** MLB Pipeline’s list of the top 50 draft prospects. Florida starter Jackson Kowar is rated tenth overall. A 6’5″ right-handed pitcher who will be a player to watch early. He was mentioned twice during our 2015 coverage out of high school due to his upside, but was never considered a potential pick for the Pirates in the first round. He needed to work on his breaking ball and control in high school and he did both of those things in college, moving him up the draft ladder. Here are some highlights from day one of the college season.
** Two notes from Saturday. Pipeline’s #2 prospect Ethan Hawkins and #50 prospect Steven Gingery both left their games with injuries. That’s something to watch, especially with Hawkins, who has a huge upside and potential to go #1 in this draft.
** From December, MLB Pipeline did their latest mock draft. Obviously not much has changed since December with the college baseball season starting this week and high schools starting later, so this is still relevant now. Jim Callis and Jonathan Mayo each did their own top ten. Callis picked Ryan Rolison, who is a draft-eligible left-handed starter from Mississippi. Just like Kowar, Rolison was mentioned in our previous coverage. He was considered a late first round/early second round pick in 2016. Mayo went with a high school outfielder from Wisconsin named Jarred Kelenic. Mayo considered him the best pure bat among prep players this year, plus he’s got above average speed and a strong arm.
** Keith Law gave his top 30 draft prospects for ESPN Insiders. He has Rolison in the tenth spot, Kowar in 11th and Jake McCarthy ninth. McCarthy was drafted in the 23rd round by the Pirates in 2015, but they couldn’t convince to give up his commitment to Virginia. It didn’t help that the draft bonus pool limited what the Pirates could offer him, but without that limit, he wouldn’t have been available in the 23rd round because he was rated much higher. Speaking of the bonus pool, that won’t be finalized until the free agent situation is resolved and the final draft order is set.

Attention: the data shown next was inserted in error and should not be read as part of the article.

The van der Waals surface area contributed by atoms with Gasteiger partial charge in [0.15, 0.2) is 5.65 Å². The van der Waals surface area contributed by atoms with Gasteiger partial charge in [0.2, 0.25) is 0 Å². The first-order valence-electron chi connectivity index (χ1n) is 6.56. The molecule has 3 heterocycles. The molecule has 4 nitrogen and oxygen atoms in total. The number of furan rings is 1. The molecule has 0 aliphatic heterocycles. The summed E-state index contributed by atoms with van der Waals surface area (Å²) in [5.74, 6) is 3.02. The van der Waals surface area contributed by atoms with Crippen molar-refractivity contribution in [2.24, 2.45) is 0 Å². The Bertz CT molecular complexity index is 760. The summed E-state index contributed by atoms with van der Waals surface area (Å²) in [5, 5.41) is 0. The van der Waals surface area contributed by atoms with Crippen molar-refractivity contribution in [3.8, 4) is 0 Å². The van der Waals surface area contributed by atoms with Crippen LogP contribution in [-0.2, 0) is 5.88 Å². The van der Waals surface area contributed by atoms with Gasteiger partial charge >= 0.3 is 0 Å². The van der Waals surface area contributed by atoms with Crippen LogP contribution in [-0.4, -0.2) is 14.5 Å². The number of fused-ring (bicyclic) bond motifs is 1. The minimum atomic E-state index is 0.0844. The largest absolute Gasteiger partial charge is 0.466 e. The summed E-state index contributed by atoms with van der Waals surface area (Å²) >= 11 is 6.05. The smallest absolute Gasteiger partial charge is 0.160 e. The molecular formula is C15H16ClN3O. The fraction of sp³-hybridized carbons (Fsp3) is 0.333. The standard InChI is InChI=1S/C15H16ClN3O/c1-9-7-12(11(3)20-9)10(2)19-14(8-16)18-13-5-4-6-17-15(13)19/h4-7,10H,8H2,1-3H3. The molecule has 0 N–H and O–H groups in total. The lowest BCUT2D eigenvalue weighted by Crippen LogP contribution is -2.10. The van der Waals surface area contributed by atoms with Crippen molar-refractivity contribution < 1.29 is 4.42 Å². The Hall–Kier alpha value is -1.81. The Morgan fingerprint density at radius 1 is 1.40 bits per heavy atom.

** Fangraphs has Kiley McDaniel and Eric Longenhagen on the draft beat, giving them a nice 1-2 punch for their coverage. They recently posted their early rankings for this class and they have the aforementioned Jarred Kelenic in the tenth spot, so expect to hear about him often early on.
** Finally, we have the Baseball America top 200 prospects and they have Kelenic ranked tenth, so you can basically pencil him in as the pick for the Pirates at this point. This link is great for the chart at the top, which breaks down the strength of the class by each position. No spot seems to be very light, other than high school first basemen and that’s always a light spot. College third base isn’t stacked either, but some college middle infielders will likely end up over there, so it’s not a big deal. High school right-handed pitching seems to be the most loaded spot near the top of the class. BA also added this great article for subscribers, which explains what each of the top 30 players needs to do to improve this draft season.